One of the most underrated skills in Magic is your “mental game.” There’s no easy definition for what this actually means and what falls under this umbrella and what doesn’t. What’s indisputable is that your mental approach to playing individual games, playing in tournaments and even toward Magic as a whole is crucial to succeeding in competitive Magic. It’s also something I have historically been absolutely terrible at. The great thing about your mental game, though, is that it’s a skill you can work on! I don’t claim to be an expert, or that this is everything there is to improve your mental game – far from it, that is something you can always get better at. That said, these are the things that helped me move from completely reliant on being in the right headspace and being very easily pushed out of there to being able to perform well consistently, regardless of how I’m doing at the time.
The title of this section looks a little like clickbait, but this is actually one of the most important aspects of how you should be approaching Magic. If you approach each game looking to win, then whether you succeed will depend solely on the result of the match, and not on how well you played. This is bad for a few reasons. The first is that this can make you feel bad about losses where you did your best, but more importantly, it makes you see wins where you play poorly as a success, rather than something to be improved upon. Counterintuitively, the way you maximize your win rate in the long run is not by playing with the primary objective of winning, but to play each game trying to make sure you play as close to optimally as possible. The aim is to get to a point where you’re either satisfied with your play or unhappy with your play based on how well you played – the actual result of the match should be close to irrelevant.
In the long run, this is generally a more productive way to go about improving your play, but even in the short run, this has a bonus upside of making you lean on variance a lot less and recognize when losses are a thing that could have been avoided with tighter play. When your primary focus is on results, it’s easy to blame losses on a string of bad variance, like top-decking a series of lands in a row or not drawing interaction against an opposing combo deck. However, when the metric you’re evaluating success on is the quality of your play, variance is completely irrelevant, and you’re forced to question the choices you could make that would have led you to success in spite of variance, or at least would have given you more outs – in the above examples, perhaps you could have been more careful with spending your resources when ahead to avoid losing to a series of dead draws, or maybe you could have mulliganed aggressively to a hand with interaction against your opponent’s combo deck.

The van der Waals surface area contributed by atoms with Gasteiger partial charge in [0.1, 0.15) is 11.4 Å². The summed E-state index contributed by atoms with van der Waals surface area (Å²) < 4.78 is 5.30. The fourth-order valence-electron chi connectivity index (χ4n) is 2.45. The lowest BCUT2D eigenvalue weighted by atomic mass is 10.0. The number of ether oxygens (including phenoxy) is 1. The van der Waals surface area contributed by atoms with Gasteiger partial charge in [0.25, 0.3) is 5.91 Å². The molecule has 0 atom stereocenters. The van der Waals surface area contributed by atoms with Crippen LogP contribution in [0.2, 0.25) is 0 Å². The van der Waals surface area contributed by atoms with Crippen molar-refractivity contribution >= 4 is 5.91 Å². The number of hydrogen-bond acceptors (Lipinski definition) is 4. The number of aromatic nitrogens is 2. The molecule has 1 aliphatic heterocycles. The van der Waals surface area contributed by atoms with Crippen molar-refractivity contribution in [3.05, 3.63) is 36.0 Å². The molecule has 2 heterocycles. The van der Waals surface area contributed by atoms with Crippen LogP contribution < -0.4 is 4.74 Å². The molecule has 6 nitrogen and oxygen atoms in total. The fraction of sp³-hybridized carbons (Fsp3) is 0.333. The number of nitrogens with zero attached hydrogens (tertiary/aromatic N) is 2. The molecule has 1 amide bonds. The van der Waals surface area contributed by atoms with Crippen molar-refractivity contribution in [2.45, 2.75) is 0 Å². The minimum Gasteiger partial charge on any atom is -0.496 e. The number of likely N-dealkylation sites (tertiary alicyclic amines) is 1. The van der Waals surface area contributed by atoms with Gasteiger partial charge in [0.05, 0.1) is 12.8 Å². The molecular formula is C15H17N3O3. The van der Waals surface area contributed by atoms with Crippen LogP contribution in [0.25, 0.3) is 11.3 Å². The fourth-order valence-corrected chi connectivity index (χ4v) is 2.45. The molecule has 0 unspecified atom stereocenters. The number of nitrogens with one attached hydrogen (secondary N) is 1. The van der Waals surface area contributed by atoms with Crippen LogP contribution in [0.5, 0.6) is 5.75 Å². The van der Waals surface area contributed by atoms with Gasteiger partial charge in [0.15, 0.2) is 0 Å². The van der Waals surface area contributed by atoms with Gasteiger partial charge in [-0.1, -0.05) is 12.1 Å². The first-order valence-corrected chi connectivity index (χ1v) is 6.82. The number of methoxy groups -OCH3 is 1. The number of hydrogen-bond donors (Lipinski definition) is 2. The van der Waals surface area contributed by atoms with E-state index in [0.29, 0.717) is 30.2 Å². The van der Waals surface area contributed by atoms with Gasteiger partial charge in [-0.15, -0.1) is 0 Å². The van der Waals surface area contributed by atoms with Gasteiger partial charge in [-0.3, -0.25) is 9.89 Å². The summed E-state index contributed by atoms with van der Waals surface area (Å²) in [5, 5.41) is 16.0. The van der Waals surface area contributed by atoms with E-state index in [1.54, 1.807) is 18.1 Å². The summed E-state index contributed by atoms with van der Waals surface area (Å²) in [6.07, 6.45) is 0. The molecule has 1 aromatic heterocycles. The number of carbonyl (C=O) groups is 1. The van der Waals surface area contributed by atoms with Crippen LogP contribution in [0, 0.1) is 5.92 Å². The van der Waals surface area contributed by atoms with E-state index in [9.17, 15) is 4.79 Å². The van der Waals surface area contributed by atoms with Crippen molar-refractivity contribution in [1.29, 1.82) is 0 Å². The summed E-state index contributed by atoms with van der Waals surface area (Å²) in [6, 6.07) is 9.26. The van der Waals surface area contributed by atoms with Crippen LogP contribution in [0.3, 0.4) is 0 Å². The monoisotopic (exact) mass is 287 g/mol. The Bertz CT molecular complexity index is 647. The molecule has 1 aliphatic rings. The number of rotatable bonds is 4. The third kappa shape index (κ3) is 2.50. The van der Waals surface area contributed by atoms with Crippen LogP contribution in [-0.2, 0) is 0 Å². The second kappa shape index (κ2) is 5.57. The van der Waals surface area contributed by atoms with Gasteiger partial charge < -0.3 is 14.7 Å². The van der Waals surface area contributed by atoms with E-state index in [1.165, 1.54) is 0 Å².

While talking about not playing just to win is easy in theory, in practice it’s impossible to completely stop caring about results, particularly when at the end of the day some results do actually matter. As such, the most reasonable way to approach this is simply to try and get as close to caring solely about your play as possible. One helpful tool to do this is to look at your success not in terms of individual events, but rather as a single continuous whole – rather than focusing on doing well in individual tournaments, focus on what will lead to your success the most over Magic tournaments as a whole, and use this to focus on constantly improving through trying to play as well as possible rather than just to win.
One of the final goals with shifting from a goal of winning to a goal of playing well is to get to a point where your satisfaction with a match you play is determined by how well you played and not who actually won. Ultimately, Magic is definitely a game with variance (though not as much as some would like to believe), and if your satisfaction is determined by something over which you have limited control, you’re going to eventually end up getting frustrated with results. Ironically, this is something that’s going to affect your results negatively in the long run by making you play worse. If your satisfaction is dependent on how well you played, it’s determined by something you control, and hence try and improve on, rather than frustration at something you can do nothing at all about.